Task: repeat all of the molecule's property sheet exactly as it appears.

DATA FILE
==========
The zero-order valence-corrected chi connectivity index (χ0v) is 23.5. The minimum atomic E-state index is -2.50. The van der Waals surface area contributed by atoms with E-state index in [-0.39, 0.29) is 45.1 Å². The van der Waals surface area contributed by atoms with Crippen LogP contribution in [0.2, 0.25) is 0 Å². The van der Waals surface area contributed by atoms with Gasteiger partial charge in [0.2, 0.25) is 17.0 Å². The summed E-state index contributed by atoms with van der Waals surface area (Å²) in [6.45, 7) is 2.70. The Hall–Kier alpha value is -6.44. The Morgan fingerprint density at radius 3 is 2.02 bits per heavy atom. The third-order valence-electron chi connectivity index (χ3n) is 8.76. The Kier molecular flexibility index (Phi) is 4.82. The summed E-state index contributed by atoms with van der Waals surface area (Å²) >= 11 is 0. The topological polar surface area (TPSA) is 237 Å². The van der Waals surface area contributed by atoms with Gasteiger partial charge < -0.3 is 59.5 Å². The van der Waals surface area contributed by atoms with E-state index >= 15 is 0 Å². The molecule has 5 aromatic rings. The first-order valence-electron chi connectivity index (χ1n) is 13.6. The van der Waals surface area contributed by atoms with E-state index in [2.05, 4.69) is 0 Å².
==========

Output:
The zero-order valence-corrected chi connectivity index (χ0v) is 23.5. The minimum atomic E-state index is -2.50. The van der Waals surface area contributed by atoms with E-state index in [-0.39, 0.29) is 45.1 Å². The van der Waals surface area contributed by atoms with Crippen LogP contribution in [0.2, 0.25) is 0 Å². The van der Waals surface area contributed by atoms with Gasteiger partial charge in [0.2, 0.25) is 17.0 Å². The summed E-state index contributed by atoms with van der Waals surface area (Å²) in [6.45, 7) is 2.70. The Hall–Kier alpha value is -6.44. The Morgan fingerprint density at radius 3 is 2.02 bits per heavy atom. The third-order valence-electron chi connectivity index (χ3n) is 8.76. The Kier molecular flexibility index (Phi) is 4.82. The summed E-state index contributed by atoms with van der Waals surface area (Å²) >= 11 is 0. The topological polar surface area (TPSA) is 237 Å². The van der Waals surface area contributed by atoms with Gasteiger partial charge < -0.3 is 59.5 Å². The van der Waals surface area contributed by atoms with E-state index >= 15 is 0 Å². The molecule has 5 aromatic rings. The first-order valence-electron chi connectivity index (χ1n) is 13.6. The van der Waals surface area contributed by atoms with E-state index in [2.05, 4.69) is 0 Å².